Apparently the concept of a thought experiment is beyond you.

]]>Brad: One surface vs two can be tricky. Imagine cutting a 2x2x2 cube into eight 1x1x1 cubes. The surface area doubles and so does the total emission. Where does the extra power come from? The temperature is still the same.

The extra power comes from twice as much internal energy being converted to radiation – its temperature falls twice as fast …. but only in intrastellar space. Everywhere else, there is a local temperature, local thermal radiation field and twice as much surface area to absorb it. So the temperature may not fall. Twice as much power could be exchanged by radiation, but not necessarily any “heat”.

Now consider reassembling the eight cubes into one big one. Then consider the difference between a solid sphere (with one surface) and a hollow sphere with two). In all cases, you need to consider both outgoing and incoming radiation at each surface.

This works well until you slice objects so thin they are semi-transparent and no longer behave like blackbodies. This happens when you consider layers of atmosphere. “Optically thick” layers by definition emit blackbody radiation, but our atmosphere isn’t optically thick at all wavelengths and eventually becomes optically thin at all wavelengths if you go high enough. “Optically thin” layers modify the radiation passing through them. Those modifications add up. That is why we use the Schwarzschild eqn for radiative transfer through the atmosphere, but the S-B equation elsewhere. The S-B equation is only appropriate for radiation in equilibrium (via repeated absorption and emission) with the medium it is passing through. In classical experiments, a black cavity with a pinhole was used to create such an equilibrium. When radiation is not in equilibrium with its surroundings (semi-transparency, for example), you need the Schwarzschild equation.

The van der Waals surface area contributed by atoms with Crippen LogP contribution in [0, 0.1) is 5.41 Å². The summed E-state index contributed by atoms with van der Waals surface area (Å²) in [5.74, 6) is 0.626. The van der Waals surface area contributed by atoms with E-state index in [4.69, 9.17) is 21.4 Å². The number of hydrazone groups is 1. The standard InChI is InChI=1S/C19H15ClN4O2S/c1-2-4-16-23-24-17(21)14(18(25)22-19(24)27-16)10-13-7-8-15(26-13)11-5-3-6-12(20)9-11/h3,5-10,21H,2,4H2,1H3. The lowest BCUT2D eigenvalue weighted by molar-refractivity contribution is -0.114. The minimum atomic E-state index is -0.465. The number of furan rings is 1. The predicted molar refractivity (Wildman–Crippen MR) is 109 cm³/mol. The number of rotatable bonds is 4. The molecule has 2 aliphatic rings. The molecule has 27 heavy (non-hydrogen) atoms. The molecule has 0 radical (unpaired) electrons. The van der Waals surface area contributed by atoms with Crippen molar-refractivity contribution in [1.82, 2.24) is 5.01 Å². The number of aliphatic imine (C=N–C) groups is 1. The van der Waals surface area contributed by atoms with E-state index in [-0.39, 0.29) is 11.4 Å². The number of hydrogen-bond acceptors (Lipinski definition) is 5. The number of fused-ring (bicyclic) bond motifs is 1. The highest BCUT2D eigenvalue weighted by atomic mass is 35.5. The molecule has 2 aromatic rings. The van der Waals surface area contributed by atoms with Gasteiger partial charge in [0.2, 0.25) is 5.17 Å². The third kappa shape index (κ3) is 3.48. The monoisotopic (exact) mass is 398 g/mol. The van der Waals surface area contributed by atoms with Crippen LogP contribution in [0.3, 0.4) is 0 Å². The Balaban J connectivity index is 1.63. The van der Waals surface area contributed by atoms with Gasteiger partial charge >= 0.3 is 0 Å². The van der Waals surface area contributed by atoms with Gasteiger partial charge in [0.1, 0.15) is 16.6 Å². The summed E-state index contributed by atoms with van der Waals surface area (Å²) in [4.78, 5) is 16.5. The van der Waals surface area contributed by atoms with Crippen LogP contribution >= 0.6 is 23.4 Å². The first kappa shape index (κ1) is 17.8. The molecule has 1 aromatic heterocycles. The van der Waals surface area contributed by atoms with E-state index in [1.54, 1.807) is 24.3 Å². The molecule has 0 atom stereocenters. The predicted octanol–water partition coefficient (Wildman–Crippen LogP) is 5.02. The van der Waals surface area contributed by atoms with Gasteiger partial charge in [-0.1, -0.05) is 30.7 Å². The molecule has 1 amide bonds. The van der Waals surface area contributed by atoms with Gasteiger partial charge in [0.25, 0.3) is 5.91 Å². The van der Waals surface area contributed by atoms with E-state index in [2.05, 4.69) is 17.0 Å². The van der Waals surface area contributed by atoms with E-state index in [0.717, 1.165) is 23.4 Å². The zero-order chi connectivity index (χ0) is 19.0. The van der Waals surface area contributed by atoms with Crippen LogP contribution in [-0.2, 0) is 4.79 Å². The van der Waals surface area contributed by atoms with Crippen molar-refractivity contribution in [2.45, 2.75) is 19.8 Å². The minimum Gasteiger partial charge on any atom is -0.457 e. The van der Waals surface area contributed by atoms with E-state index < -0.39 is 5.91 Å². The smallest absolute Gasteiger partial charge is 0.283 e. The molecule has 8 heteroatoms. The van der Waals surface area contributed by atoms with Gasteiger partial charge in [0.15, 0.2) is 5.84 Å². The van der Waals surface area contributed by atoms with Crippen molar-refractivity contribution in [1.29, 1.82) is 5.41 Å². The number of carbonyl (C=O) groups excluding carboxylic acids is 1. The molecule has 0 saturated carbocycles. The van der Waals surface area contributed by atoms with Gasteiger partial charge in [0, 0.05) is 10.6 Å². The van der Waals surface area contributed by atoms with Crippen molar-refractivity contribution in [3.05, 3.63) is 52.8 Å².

]]>Ah, yes. The temperature would just be equivalent to the emission from one side.

As you said DeWitt, the incoming flux would be double the emitted flux in the green plate experiment. So my incorrect thinking was that the flux arriving to the inside of the shell needed to support emission from both sides. My reasoning was that I was interpreting sb to be emission from a surface, regardless the direction the surface is facing. Sb though is for emission from a body. Incoming flux to the shell wouldn’t need to be double, as it was on the green plate experiment, since only the emission on the outside shell is “from the body”.

I think I need to stick to reading through that MIT textbook for now.

]]>Brad,

It’s the surface area that doubles when you consider both sides, not the radiant flux density in W/m². If only one side is illuminated, then the input flux density has to be twice the emission flux density at steady state.

]]>In the green plate effect on Eliās site the plates had to have a temperature equivalent to double the emission from a single side